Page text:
How about therapy? And I mean that with serious positive regard for you. No need for you to remain enmeshed in other people's baggage and keep it as your own. Therapy can help you put that down. Stand by your own; and decide for yourself what is and is not realistic to expect from another human being.

 

I happen to believe it is totally possible for a person to value fidelity to the point they simply do what it takes to make sure that is part of their life. You can embody it yourself, and you can refuse to be a participant in a relationship with anyone who doesn't value it the same as you.

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Thank you for taking time out to read my post and for all your kind words.. I do feel the need to address the part where my mum stayed with my dad after all she'd seen n been thru... It wasn't out of choice... Even as a child I hugged her and wiped away her tears asking how could I make it better. My mom had no other choice - it was either this or lose her 3 kids to a man with a major temper problem... Something very ugly would've happened to us... She stayed to protect us... She was raised by a single parent ( her dad died very young due to cancer - damn cancer!!!!) . My mother and her 5 siblings studied their butts off and got into college through scholarship. But my mom couldn't finish her education. My grandmother insisted she get married and so my grandma would be done with her responsibility and knowing the tough life her mother had lived she just dint want to burden her no more. My mom couldn't leave her marriage after the BS started cuz of the same reason plus couldn't get a job as her education wasn't through an English medium. And we all know most brothers stop giving a damn after they get married ... So she endured all that she did to make sure her kids could become capable of doing evrything she only dreamed of. Even though she was battered and bruised and ended up with tons of medical issues now , She made sure I and my brothers studied as much as We wanted to - I hold a double bachelors and was invited to Harvard to present a case study last year aswell.. All cuz my mom sacrificed herself to make sure we could. Things aren't simple. Ever. I grew up telling her I'd never get married but she convinced me to cuz she wanted to see her daughter live the love filled marriage she never had. She knew i had trust issues and we all know you can never really tell what's going on with a man until u live with him day and night. Some men are jst very good at hiding. That's y the leap of faith. ( yes we're religious) So before anyone asks me not take take my mothers advice as she stayed in a bad relationship herself - kindly ask for details first.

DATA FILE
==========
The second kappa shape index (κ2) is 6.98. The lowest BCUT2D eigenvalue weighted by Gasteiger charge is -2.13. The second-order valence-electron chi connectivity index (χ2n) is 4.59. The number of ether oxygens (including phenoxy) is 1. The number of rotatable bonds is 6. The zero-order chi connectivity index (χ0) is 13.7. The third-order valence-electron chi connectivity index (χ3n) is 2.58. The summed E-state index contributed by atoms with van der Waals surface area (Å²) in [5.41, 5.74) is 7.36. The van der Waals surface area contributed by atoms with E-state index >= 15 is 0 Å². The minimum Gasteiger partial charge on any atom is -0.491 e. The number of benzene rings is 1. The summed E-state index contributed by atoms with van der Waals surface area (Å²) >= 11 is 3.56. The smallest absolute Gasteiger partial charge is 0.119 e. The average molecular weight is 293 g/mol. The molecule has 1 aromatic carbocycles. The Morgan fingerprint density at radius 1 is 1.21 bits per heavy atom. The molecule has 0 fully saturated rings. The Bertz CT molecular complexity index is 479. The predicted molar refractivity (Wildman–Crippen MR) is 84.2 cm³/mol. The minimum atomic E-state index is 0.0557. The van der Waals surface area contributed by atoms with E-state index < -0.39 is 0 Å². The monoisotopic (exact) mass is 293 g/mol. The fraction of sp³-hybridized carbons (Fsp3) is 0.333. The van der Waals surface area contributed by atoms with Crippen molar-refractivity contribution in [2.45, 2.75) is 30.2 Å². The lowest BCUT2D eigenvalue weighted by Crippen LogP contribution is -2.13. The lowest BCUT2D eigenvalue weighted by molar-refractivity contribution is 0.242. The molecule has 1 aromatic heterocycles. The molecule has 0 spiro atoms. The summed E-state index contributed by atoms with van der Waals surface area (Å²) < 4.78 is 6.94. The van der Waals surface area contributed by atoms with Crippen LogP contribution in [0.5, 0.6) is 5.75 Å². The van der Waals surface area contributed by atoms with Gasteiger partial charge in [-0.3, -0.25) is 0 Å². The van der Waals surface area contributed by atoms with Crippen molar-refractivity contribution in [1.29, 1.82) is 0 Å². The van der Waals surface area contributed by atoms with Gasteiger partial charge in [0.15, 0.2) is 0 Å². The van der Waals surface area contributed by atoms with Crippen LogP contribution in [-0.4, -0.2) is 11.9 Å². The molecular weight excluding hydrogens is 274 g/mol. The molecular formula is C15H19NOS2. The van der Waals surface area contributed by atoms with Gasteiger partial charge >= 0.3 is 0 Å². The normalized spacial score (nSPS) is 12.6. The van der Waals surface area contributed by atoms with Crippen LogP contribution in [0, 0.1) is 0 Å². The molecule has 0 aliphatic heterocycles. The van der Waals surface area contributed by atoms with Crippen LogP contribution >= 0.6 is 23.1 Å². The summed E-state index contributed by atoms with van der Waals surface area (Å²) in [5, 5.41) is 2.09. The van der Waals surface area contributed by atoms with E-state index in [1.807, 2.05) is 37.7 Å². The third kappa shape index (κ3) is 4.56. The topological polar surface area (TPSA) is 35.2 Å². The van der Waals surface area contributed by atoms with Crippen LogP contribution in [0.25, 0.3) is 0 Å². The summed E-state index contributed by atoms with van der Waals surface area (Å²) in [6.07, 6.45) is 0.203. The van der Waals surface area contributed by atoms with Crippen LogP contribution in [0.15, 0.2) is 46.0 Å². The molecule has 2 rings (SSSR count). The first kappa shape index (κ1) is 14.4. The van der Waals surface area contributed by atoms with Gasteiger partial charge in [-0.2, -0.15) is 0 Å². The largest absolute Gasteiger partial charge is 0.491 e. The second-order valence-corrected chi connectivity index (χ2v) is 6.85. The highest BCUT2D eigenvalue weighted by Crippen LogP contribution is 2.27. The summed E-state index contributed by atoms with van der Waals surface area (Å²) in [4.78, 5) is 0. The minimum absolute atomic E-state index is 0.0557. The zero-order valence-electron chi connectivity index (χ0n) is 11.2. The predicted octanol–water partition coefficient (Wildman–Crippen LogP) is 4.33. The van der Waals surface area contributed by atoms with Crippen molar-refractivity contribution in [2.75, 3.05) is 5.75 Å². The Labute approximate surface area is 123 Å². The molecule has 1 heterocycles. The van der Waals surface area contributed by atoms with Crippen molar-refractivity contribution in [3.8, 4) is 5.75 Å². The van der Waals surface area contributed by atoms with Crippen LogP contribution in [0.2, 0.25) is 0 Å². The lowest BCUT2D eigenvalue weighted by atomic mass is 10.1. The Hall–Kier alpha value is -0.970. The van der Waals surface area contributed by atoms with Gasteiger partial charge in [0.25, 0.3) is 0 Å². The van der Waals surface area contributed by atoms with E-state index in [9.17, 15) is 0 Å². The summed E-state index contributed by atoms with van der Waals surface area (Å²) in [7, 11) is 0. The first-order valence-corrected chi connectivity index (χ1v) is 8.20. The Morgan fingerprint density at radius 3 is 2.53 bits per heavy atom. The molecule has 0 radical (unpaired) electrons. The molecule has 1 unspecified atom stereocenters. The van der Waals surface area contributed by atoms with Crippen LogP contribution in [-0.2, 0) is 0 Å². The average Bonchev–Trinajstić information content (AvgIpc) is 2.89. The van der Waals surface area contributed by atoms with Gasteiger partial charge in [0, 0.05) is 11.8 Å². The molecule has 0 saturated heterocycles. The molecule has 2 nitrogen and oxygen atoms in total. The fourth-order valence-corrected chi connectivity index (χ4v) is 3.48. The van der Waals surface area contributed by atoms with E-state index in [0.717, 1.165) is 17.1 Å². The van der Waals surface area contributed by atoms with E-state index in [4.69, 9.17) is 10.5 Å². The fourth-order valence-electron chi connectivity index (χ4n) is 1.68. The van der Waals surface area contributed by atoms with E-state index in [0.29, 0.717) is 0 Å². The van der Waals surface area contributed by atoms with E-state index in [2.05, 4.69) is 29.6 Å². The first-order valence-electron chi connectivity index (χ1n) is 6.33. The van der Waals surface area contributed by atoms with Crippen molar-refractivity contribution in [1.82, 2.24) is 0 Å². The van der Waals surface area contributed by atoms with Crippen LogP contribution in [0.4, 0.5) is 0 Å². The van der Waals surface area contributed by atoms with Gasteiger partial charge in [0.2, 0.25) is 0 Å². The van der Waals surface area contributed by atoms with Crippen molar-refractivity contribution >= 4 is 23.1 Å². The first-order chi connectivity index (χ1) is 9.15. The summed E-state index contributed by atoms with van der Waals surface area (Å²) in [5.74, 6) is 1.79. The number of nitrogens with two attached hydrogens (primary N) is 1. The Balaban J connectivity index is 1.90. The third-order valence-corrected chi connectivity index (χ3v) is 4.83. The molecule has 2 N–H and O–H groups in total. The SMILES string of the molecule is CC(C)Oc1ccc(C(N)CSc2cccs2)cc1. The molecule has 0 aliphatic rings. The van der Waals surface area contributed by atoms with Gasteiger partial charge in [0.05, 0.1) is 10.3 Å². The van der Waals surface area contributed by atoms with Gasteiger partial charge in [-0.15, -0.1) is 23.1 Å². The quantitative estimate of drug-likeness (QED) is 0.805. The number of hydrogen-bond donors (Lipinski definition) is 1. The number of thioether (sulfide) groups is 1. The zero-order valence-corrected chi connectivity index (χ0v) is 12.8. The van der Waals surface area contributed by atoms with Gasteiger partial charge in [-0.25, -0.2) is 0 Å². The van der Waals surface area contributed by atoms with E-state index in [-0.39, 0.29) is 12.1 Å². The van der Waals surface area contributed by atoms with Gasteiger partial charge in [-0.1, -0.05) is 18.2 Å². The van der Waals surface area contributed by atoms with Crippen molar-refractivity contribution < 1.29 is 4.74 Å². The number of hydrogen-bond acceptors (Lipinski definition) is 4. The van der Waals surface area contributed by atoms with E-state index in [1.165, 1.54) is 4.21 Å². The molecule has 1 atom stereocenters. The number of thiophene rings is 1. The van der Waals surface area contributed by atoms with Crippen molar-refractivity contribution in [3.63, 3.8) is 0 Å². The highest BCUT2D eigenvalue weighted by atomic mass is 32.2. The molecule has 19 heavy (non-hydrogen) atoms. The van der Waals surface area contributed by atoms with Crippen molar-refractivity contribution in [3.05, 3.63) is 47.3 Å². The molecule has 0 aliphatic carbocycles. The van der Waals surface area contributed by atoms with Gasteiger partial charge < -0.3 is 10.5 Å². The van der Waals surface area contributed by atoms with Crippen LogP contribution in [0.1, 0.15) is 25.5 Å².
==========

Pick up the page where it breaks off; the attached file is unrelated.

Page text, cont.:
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I think you misunderstood me. I wasn't criticizing your mom, I was pointing out that you perhaps married for the wrong reasons. That's it. Plenty of us, myself included, have been guilty of that. I married too young, because all my friends were doing so and I thought I should grab the first nice boy I went out with and get married. Big mistake and not because he was a cheater, just we were both two scared kids who were all wrong for each other. And that's why I said I have come to learn that marriage should be entered into very, very carefully. Yes, we can be deceived beforehand, but I have learned that red flags about a person's true nature are there beforehand. I get that you admire your mother and that she did indeed do a tremendous amount for you and your siblings. She's to be lauded for that, all mothers are. But cheating comes from people who are selfish in nature and that selfish nature does usually show itself fairly early on in a relationship. Most of us just don't realize what we're looking at until it's too late.